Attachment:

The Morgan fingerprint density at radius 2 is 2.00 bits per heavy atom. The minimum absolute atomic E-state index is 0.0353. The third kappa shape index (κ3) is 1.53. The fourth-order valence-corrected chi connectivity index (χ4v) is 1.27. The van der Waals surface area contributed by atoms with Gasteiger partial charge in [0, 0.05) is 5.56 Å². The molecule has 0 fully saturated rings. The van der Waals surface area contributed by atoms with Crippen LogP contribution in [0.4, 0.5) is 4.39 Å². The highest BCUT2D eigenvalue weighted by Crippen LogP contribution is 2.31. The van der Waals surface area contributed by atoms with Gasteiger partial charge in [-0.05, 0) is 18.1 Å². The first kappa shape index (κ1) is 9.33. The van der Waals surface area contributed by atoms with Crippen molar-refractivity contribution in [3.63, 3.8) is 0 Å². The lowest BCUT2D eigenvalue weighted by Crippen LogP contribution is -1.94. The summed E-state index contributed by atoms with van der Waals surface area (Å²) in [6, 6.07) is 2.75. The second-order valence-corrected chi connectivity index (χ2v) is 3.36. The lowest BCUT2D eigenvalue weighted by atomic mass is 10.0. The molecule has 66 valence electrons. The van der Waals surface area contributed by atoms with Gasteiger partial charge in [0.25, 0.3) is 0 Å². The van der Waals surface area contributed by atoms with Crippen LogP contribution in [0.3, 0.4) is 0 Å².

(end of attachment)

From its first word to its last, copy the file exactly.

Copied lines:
The Morgan fingerprint density at radius 2 is 2.00 bits per heavy atom. The minimum absolute atomic E-state index is 0.0353. The third kappa shape index (κ3) is 1.53. The fourth-order valence-corrected chi connectivity index (χ4v) is 1.27. The van der Waals surface area contributed by atoms with Gasteiger partial charge in [0, 0.05) is 5.56 Å². The molecule has 0 fully saturated rings. The van der Waals surface area contributed by atoms with Crippen LogP contribution in [0.4, 0.5) is 4.39 Å². The highest BCUT2D eigenvalue weighted by Crippen LogP contribution is 2.31. The van der Waals surface area contributed by atoms with Gasteiger partial charge in [-0.05, 0) is 18.1 Å². The first kappa shape index (κ1) is 9.33. The van der Waals surface area contributed by atoms with Crippen molar-refractivity contribution in [3.63, 3.8) is 0 Å². The lowest BCUT2D eigenvalue weighted by Crippen LogP contribution is -1.94. The summed E-state index contributed by atoms with van der Waals surface area (Å²) in [6, 6.07) is 2.75. The second-order valence-corrected chi connectivity index (χ2v) is 3.36. The lowest BCUT2D eigenvalue weighted by atomic mass is 10.0. The molecule has 66 valence electrons. The van der Waals surface area contributed by atoms with Gasteiger partial charge in [0.25, 0.3) is 0 Å². The van der Waals surface area contributed by atoms with Crippen LogP contribution in [0.3, 0.4) is 0 Å².